With this sort of reluctance in mind I thought it would be honest, and hopefully interesting, to submit photos of my Melbourne based on what was already catalogued in my iPhone camera roll. I reviewed the rare moments I indulged in capturing a moment photographically – in which my pets featured tragically often – alongside the output from my much more frequently pragmatic use of the camera. That is, a photo to remind me of a much-needed grocery item, a screen capture of my tram timetable for the next day or, as I discovered, hundreds of photos of everything wrong with my new rental property for the real estate condition report.
Somewhat to my surprise I found that this material did speak accurately to my emotional connection with Melbourne, and the combination of tentativeness, worry and excitement you can feel after migrating. The hundreds of photos of my new rental place which literally zoomed in on the details of its flaws contrasted strongly with photos of my old house in Sydney, which I took for the real estate agent there. The latter photos were taken with the best angles and lighting, showcasing the house at its best in order to increase rental interest. Sitting alongside each other, these photos almost produced a metonym for the uncertainty of voluntary migration, and the moments during the first few days of arrival when you might second-guess yourself, looking back at your old life through rose-coloured glasses.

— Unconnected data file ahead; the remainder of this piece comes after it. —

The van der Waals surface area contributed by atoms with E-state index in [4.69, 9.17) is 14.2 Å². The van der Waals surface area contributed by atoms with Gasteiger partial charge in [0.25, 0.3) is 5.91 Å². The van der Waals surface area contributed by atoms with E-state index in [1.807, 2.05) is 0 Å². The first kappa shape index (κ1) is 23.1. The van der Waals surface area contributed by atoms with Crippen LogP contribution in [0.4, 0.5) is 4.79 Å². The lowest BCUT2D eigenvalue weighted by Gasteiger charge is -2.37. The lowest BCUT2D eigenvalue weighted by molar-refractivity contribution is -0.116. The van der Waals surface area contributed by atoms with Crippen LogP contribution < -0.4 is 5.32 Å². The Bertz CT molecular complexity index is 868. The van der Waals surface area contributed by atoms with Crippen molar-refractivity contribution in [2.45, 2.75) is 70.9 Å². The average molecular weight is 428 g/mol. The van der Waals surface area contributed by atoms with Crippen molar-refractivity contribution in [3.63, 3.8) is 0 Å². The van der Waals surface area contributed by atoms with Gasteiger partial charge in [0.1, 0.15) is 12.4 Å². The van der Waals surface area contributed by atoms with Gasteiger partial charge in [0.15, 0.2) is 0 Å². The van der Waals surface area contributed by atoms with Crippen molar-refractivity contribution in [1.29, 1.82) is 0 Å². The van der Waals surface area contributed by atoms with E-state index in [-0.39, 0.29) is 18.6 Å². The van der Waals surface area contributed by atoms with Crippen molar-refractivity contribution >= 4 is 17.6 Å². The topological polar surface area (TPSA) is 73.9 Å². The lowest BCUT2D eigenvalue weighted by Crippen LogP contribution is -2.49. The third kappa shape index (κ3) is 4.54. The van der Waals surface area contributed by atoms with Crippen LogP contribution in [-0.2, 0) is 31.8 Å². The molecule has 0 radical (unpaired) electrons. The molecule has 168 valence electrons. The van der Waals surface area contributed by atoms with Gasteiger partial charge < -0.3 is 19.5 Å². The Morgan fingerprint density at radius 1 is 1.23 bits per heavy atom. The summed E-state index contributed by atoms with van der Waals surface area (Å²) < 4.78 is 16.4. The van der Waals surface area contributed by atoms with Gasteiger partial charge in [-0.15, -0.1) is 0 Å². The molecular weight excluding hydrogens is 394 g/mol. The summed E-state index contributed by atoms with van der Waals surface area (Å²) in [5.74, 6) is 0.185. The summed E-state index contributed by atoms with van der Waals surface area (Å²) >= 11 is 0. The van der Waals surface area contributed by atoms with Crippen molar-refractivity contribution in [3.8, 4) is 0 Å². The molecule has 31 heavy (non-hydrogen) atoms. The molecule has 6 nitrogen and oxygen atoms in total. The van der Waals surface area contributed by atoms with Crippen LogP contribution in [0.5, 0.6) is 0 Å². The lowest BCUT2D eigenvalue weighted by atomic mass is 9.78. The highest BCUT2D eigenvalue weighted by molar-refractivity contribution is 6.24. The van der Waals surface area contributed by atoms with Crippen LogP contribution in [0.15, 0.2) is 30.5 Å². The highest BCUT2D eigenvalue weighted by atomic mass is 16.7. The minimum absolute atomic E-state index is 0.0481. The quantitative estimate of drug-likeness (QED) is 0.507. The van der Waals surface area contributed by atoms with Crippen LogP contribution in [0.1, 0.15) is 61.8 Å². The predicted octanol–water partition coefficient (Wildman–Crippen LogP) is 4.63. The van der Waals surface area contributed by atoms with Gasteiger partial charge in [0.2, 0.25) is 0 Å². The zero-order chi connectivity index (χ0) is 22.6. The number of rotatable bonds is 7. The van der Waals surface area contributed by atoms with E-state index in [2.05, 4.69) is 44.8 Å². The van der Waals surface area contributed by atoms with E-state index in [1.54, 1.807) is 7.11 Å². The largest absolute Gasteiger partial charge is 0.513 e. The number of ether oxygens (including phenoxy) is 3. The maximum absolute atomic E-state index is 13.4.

Being part of ‘My Melbourne’ showed me that even a hesitant photographer such as myself, whose photographic practices are limited almost exclusively to using the handy iPhone camera in functional ways, has an emotional, representative and identifying connection with the catalogue of images in their pocket.”